Rollup-as-a-Service Challenges and Opportunities: From Multi-Chain to Multi-Rollup

Cosmos and Polkadot adopt the expansion scheme of multi-chain structure. Their blockchain SDKs, Tendermint and Substrate, are used by many projects to customize their own blockchains. These blockchains use cross-chain protocols such as Cosmos IBC[1], Polkadot XCM[2] and bridges[3] to interact. However, it is difficult for these protocols to guarantee high security, which leads to frequent hacking. Therefore, the cross-chain protocol did not bring the expected effect, and the blockchains remained relatively independent.

Rollup-as-a-Service Challenges and Opportunities: From Multi-Chain to Multi-Rollup

From Cosmos Network – Internet of Blockchains[4] and Getting Started · Polkadot Wiki[5]

Later, a more secure scaling technique called rollup emerged. A rollup compresses layer 2 transactions into a “batch”, uploads it to layer 1, and proves the validity of layer 1 state transitions through fraud proofs (like Optimistic-rollup) or validity proofs (like ZK-rollup) sex. Since the availability of data and the validity of the state are verified at Tier 1, rollup achieves the same level of security as Tier 1, ensuring that assets can be safely transferred between Tier 1 and Tier 2.

Many rollup projects such as Arbitrum, Optimism, ZkSync and StarkNet are already in use so far. In addition to these general rollups, some application-specific rollups have also appeared, including dYdX (order book DEX) and DeversiFi (AMM DEX) based on the StarkEx rollup SDK[6]. Although rollup technology is not yet fully developed, and there are not many teams that master it, the market demand for this technology is still strong.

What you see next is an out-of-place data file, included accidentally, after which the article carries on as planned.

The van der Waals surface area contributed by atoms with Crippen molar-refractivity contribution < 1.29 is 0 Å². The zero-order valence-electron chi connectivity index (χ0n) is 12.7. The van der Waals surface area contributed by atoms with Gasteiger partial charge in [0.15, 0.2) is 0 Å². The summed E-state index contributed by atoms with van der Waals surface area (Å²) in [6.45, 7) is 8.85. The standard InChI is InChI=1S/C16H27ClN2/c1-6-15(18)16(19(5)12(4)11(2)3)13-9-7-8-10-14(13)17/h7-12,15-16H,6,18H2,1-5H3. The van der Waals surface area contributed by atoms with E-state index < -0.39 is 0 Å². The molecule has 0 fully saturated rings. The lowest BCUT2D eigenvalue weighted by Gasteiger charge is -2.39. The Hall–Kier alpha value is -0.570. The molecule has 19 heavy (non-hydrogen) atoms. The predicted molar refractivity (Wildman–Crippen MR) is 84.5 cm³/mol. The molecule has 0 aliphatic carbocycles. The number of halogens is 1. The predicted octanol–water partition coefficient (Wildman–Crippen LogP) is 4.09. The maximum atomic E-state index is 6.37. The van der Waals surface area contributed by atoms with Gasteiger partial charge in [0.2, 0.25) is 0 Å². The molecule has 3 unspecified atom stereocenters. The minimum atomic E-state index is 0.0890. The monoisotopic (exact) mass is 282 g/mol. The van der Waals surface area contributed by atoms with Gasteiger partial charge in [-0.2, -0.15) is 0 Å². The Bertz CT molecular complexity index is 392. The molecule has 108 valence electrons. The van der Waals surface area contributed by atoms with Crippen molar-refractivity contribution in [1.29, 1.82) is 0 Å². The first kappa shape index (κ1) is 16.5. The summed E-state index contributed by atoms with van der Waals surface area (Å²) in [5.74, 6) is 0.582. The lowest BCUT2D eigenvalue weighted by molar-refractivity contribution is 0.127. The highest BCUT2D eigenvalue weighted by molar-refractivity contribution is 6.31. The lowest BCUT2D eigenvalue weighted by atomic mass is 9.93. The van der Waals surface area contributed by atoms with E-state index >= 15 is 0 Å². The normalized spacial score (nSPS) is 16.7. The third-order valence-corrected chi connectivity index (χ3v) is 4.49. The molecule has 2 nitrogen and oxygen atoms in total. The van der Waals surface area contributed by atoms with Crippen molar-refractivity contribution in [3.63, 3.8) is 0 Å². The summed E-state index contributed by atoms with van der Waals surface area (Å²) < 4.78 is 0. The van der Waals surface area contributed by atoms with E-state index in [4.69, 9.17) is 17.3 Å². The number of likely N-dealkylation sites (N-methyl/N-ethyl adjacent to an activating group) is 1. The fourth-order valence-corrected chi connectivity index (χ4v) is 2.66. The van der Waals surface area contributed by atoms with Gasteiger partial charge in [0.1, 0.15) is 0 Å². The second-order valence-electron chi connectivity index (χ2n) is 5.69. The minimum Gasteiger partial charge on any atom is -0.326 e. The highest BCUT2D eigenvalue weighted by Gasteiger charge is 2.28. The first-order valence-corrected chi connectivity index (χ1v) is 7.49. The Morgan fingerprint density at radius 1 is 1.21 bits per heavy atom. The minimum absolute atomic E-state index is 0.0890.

Rollup-as-a-Service Challenges and Opportunities: From Multi-Chain to Multi-Rollup

General-purpose and application-specific rollups from

rollup provides a self-contained execution environment with high TPS, low gas and the ability to access all assets from layer 1, which helps applications on the blockchain expand from DeFi to more general areas such as gaming and social networking . We expect rollup will gradually become a service provided to Web3 applications, namely Rollup as a Service (Raas). Some projects are now moving in this direction. Ethereum’s rollup-centric roadmap [8] and StarkNet’s Layer 3 [9] architecture both demonstrate a multi-rollup future for specific applications.

Rollup-as-a-Service Challenges and Opportunities: From Multi-Chain to Multi-Rollup

Architecture description of StarkNet, using multiple rollup of specific applications as Layer 3, source Medium [10]

Challenges of building RaaS

Rollup still faces the following challenges in delivering RaaS.


First, let’s talk about the rollup SDK. One can quickly deploy some configuration and start a rollup on top of the SDK. To avoid reinventing the wheel, an open source rollup is a better choice for SDK development. For Optimistic-rollup, both Arbitrum and Optimism are open source. From L2beat, we can see that both Metis and Boba are developed on the basis of Optimism’s code. In contrast, ZK-rollup is not very open source. ZkSync released the full code for v1 [11], but only the contract code [12] for v2 (with zkEVM embedded). StarkEx only releases the contract code [13] and provides other modules to third parties through a closed source code. StartNet only provides Cairo’s code [14].